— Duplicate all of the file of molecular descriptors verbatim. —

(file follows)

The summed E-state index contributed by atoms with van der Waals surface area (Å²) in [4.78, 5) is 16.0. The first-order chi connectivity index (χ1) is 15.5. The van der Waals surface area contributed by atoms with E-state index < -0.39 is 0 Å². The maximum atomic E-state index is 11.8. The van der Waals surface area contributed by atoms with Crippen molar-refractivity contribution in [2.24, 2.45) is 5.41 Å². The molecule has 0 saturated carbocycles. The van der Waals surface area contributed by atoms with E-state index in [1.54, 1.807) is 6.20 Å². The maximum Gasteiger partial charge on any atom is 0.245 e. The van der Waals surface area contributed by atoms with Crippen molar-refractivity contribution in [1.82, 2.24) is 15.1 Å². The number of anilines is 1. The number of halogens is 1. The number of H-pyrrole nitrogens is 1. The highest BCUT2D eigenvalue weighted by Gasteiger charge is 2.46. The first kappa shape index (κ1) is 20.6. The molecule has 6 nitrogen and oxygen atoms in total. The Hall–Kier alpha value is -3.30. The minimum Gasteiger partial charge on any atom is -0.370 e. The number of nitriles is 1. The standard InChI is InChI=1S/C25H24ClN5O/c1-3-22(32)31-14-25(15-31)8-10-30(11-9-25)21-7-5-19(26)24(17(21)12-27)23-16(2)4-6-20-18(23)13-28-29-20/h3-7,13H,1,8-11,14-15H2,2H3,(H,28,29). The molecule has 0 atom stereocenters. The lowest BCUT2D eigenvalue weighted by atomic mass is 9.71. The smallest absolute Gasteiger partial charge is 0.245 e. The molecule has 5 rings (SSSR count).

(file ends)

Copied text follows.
The summed E-state index contributed by atoms with van der Waals surface area (Å²) in [4.78, 5) is 16.0. The first-order chi connectivity index (χ1) is 15.5. The van der Waals surface area contributed by atoms with E-state index < -0.39 is 0 Å². The maximum atomic E-state index is 11.8. The van der Waals surface area contributed by atoms with Crippen molar-refractivity contribution in [2.24, 2.45) is 5.41 Å². The molecule has 0 saturated carbocycles. The van der Waals surface area contributed by atoms with E-state index in [1.54, 1.807) is 6.20 Å². The maximum Gasteiger partial charge on any atom is 0.245 e. The van der Waals surface area contributed by atoms with Crippen molar-refractivity contribution in [1.82, 2.24) is 15.1 Å². The number of anilines is 1. The number of halogens is 1. The number of H-pyrrole nitrogens is 1. The highest BCUT2D eigenvalue weighted by Gasteiger charge is 2.46. The first kappa shape index (κ1) is 20.6. The molecule has 6 nitrogen and oxygen atoms in total. The Hall–Kier alpha value is -3.30. The minimum Gasteiger partial charge on any atom is -0.370 e. The number of nitriles is 1. The standard InChI is InChI=1S/C25H24ClN5O/c1-3-22(32)31-14-25(15-31)8-10-30(11-9-25)21-7-5-19(26)24(17(21)12-27)23-16(2)4-6-20-18(23)13-28-29-20/h3-7,13H,1,8-11,14-15H2,2H3,(H,28,29). The molecule has 0 atom stereocenters. The lowest BCUT2D eigenvalue weighted by atomic mass is 9.71. The smallest absolute Gasteiger partial charge is 0.245 e. The molecule has 5 rings (SSSR count).